STEM Tuesday– Awesome Animal Antics– In the Classroom

Help! Help! We need your help! We want to know what would help you most in our second-Tuesday-of-the-month posts.

In case you haven’t noticed, there is a regular structure to our STEM Tuesday posts.

  • The first Tuesday of the month is the book list.
  • The second (this one!) is classroom information.
  • Week three covers writing craft, for writers and teachers of writing.
  • Week four is an author interview and book giveaway.

A different team of writers works on each week. Our second-Tuesday team is trying to figure out what type of classroom support would be most helpful to you, our readers. Would you please take just a moment to answer 4 quick questions  for us? Your survey responses will help us write super-useful classroom guides for you!

****Take Survey Here. Thank You!****

And now, I interrupt this blog post to give you…

The Interruption Construction!*

Sometimes, readers don’t enjoy STEM writing because they find it difficult. STEM writing can be dense, with lots of ideas packed into a single sentence. Fortunately, some of those sentences follow patterns that can help readers sort out the information. One very common structure in science writing is called the interruption construction. This month’s books contain some great examples of the construction using high-interest topics (and high-interest topics are always the best way to teach useful reading skills!)

Consider this sentence, from page 41 of Animal Zombies, which describes the Frilled Shark:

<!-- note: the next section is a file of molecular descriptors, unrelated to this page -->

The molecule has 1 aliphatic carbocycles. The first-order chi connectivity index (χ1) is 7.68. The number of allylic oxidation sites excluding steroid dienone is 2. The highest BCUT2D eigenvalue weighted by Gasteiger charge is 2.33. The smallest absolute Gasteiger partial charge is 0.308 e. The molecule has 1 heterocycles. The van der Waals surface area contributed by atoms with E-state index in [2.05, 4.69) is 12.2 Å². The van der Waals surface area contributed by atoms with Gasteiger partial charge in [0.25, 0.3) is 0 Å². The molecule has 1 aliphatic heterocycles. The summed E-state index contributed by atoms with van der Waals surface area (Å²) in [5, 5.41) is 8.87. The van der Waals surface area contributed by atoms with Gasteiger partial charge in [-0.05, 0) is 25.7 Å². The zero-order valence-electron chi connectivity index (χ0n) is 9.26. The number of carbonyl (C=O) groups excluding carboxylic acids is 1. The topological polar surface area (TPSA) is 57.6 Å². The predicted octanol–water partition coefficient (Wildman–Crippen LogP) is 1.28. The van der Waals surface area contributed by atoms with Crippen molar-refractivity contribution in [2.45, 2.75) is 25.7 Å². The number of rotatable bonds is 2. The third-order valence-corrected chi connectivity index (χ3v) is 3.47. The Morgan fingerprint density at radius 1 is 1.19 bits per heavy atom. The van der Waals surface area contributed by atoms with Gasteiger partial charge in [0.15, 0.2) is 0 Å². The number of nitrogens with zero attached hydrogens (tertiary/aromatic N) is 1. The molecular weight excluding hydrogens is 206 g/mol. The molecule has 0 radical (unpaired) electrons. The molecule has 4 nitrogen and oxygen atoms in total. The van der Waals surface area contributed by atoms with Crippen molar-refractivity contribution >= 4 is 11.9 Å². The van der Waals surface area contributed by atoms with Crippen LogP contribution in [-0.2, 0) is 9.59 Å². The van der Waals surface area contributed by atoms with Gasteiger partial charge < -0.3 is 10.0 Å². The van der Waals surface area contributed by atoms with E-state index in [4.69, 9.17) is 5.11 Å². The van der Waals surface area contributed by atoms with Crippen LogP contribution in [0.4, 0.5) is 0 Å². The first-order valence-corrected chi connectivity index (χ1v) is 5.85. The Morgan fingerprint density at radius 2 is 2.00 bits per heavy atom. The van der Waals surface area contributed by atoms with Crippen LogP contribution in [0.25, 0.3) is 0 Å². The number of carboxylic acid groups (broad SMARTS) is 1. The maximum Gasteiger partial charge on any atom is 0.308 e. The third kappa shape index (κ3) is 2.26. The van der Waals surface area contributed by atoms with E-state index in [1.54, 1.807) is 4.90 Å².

Its 300 teeth, with multiple spikes arranged in 25 rows, are pointed like arrows toward the creature’s throat.

Show that sentence to students, and then block out the “interruption” found between the commas:

Its 300 teeth, with multiple spikes arranged in 25 rows, are pointed like arrows toward the creature’s throat. 

Point out that the information surrounding the commas make a complete thought. The “interruption” consists of extras that the author is throwing in as a freebie, like when you buy a big lotion pump and get an extra little bottle for free. If a sentence with an interruption construction is  overwhelming them with new information, they can read around the comma and then look back to find out what extras the author wanted to add.

Death Eaters has a wealth of these sentences. At the bottom of page 18, there’s an intriguing passage that describes hyenas and wolves. It would be a great text for a class talking about scavengers, and you could throw in a quick introduction to the interruption construction. The first paragraph reads:

Wolves, found in Africa, northern Asia, Europe, and North America, prefer colder climates. Hyenas, which are native to Africa and southern Asia, thrive in warmer areas. These two death eaters are very similar.

Two interruptions in a row! And if students keep reading that short section, they’ll come across two more. You can discuss the first one as an example, have students talk about the next one, and then have them watch for the others as they read.